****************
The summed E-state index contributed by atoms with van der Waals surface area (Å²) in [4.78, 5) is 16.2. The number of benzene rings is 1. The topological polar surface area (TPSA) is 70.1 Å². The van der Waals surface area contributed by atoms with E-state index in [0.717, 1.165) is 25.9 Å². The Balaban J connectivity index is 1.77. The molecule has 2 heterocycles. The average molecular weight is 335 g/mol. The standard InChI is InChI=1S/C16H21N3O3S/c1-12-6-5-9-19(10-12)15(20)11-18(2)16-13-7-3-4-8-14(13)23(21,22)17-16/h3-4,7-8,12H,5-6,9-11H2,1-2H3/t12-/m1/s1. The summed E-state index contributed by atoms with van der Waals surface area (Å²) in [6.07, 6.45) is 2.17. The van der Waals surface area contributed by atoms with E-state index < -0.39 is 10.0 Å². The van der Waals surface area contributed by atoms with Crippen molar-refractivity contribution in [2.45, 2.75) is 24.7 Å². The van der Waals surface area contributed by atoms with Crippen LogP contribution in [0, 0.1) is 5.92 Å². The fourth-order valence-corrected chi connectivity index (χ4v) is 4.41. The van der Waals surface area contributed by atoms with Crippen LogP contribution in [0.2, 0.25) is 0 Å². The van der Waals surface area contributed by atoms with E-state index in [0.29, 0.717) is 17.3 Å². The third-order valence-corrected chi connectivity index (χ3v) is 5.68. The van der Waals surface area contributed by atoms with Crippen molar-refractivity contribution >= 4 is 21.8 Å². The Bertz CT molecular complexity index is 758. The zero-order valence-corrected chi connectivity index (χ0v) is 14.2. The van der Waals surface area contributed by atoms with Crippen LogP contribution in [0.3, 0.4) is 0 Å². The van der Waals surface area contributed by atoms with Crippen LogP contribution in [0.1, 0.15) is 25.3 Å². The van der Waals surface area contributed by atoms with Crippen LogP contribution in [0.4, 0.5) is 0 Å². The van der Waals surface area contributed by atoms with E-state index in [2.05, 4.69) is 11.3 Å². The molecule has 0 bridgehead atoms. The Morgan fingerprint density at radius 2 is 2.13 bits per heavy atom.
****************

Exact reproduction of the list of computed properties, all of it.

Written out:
The summed E-state index contributed by atoms with van der Waals surface area (Å²) in [4.78, 5) is 16.2. The number of benzene rings is 1. The topological polar surface area (TPSA) is 70.1 Å². The van der Waals surface area contributed by atoms with E-state index in [0.717, 1.165) is 25.9 Å². The Balaban J connectivity index is 1.77. The molecule has 2 heterocycles. The average molecular weight is 335 g/mol. The standard InChI is InChI=1S/C16H21N3O3S/c1-12-6-5-9-19(10-12)15(20)11-18(2)16-13-7-3-4-8-14(13)23(21,22)17-16/h3-4,7-8,12H,5-6,9-11H2,1-2H3/t12-/m1/s1. The summed E-state index contributed by atoms with van der Waals surface area (Å²) in [6.07, 6.45) is 2.17. The van der Waals surface area contributed by atoms with E-state index < -0.39 is 10.0 Å². The van der Waals surface area contributed by atoms with Crippen molar-refractivity contribution in [2.45, 2.75) is 24.7 Å². The van der Waals surface area contributed by atoms with Crippen LogP contribution in [0, 0.1) is 5.92 Å². The fourth-order valence-corrected chi connectivity index (χ4v) is 4.41. The van der Waals surface area contributed by atoms with Crippen LogP contribution in [0.2, 0.25) is 0 Å². The van der Waals surface area contributed by atoms with E-state index in [0.29, 0.717) is 17.3 Å². The third-order valence-corrected chi connectivity index (χ3v) is 5.68. The van der Waals surface area contributed by atoms with Crippen molar-refractivity contribution >= 4 is 21.8 Å². The Bertz CT molecular complexity index is 758. The zero-order valence-corrected chi connectivity index (χ0v) is 14.2. The van der Waals surface area contributed by atoms with Crippen LogP contribution in [0.3, 0.4) is 0 Å². The van der Waals surface area contributed by atoms with Crippen LogP contribution in [0.1, 0.15) is 25.3 Å². The van der Waals surface area contributed by atoms with Crippen LogP contribution in [0.4, 0.5) is 0 Å². The van der Waals surface area contributed by atoms with E-state index in [2.05, 4.69) is 11.3 Å². The molecule has 0 bridgehead atoms. The Morgan fingerprint density at radius 2 is 2.13 bits per heavy atom.